THIS SENSE of stability and focus that "held the world together" was indeed tangible in ways most of us didn't then fully understand. A reminder of this popped up in the news when Israeli-American Hebrew University of Jerusalem professor Robert Aumann was awarded the Nobel Prize for Economics. Aumann's prime achievement, the so-called "theory of repeated games" which states that cooperation between conflicting parties improves with repeated interaction within a long time frame, was reported to have greatly influenced American strategic thinking as regards the nuclear arms race, helping lead that country and the USSR to an eventual rational and peaceful conclusion.
But that theory, it would seem to this layman, presupposes rational individuals on both sides of the game. Alas, Iranian President Mahmoud Ahmadinejad, with his threats to "wipe Israel off the map," his assertions that the Holocaust didn't happen, and his suggestion that the Jews find themselves a new homeland in Alaska, hardly seems to fit this particular equation.
As ruthless as the Soviet leadership might have been, its desire to build a communist utopia on earth enabled the US to reasonably expect that the prospect of "Mutually Assured Destruction" would keep Russian nukes in their silos. But the sincere belief of Ahmadinejad and his radical Islamist supporters that the true paradise awaits suicidal martyrs in the next life qualifies them more in the category of mad than MAD.
Ccontaining the imminent Iranian nuclear problem requires a solution on the international level, involving decisive, and if need be forceful action from the US and Europe. So far that hasn't been forthcoming, perhaps because it is only Israel that will likely suffer in the immediate short term from the consequences of this situation.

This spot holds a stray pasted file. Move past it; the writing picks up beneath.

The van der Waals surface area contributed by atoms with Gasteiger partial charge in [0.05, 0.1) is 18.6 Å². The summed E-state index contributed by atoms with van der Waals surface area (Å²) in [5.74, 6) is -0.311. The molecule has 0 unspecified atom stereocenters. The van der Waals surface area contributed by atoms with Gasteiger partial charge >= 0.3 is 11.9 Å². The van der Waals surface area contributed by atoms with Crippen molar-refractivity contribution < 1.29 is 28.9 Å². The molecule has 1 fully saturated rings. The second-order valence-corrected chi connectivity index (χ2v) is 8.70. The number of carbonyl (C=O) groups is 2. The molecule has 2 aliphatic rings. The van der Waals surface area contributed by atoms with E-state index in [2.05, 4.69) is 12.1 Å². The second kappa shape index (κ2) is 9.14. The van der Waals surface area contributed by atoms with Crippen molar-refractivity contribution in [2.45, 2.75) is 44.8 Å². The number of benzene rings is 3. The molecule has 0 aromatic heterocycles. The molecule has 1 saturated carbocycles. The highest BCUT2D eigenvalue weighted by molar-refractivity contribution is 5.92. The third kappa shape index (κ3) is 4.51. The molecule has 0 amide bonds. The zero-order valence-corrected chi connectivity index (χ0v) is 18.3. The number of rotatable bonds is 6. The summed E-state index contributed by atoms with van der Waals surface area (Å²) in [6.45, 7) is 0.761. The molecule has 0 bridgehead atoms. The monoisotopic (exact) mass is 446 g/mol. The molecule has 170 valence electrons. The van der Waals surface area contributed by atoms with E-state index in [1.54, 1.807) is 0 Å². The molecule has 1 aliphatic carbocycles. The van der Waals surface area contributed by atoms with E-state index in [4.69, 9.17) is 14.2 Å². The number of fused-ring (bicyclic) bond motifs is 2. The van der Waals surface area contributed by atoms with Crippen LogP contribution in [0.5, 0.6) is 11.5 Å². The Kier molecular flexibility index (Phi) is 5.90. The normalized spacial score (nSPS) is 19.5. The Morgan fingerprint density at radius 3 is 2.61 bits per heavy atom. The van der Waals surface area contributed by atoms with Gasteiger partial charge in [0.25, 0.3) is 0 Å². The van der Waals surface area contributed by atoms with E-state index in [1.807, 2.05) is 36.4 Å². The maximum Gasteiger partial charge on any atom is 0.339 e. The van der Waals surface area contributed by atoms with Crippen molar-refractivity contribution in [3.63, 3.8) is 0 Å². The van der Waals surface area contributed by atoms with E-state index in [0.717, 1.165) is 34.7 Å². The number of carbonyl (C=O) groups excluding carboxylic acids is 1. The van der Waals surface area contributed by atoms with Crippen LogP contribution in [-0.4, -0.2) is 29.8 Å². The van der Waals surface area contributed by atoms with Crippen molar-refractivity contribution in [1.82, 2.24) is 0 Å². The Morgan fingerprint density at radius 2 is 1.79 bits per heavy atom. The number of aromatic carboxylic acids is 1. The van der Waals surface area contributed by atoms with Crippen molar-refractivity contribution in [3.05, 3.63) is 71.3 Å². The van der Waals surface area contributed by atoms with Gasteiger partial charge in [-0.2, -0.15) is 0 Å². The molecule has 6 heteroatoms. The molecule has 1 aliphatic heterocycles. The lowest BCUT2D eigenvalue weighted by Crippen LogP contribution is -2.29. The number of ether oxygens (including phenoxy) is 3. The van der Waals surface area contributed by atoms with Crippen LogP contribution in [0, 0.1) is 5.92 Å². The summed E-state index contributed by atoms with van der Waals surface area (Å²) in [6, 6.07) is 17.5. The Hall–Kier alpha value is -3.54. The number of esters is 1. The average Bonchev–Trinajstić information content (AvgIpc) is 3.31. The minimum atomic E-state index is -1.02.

The rest of the world is well-advised to take scant comfort in that prospect.
Recently, I was asked by a European journalist how Iran could be assured that Israel would in fact not be the first to use its own nuclear weapons against it. My answer was that I certainly hoped Israel would be the first to get its nukes in the air, if it got word that Teheran had began fueling nuclear-tipped Shihab 4 missiles pointed in this direction, because unlike the America in which I was raised, a "second-strike capability" seems improbable for a country that could indeed be wiped off the map with just a few atomic bombs.
I pray to God it doesn't come to that. Having grown up in one age of nuclear anxiety, I've no desire that my children - or the children of our Palestinian neighbors, with whom we share enough hardships - should experience this particular bit of history first-hand.
Just in case though, I'd suggest to Robert Aumann that he begin thinking of some new game theories applicable to this particular nuclear nightmare - while the rest of us mull over the prospect of getting our kids to once again do that ol' duck and cover.
The writer is former managing editor of The Jerusalem Post and director of The Israel Project's Jerusalem Media Resource Center.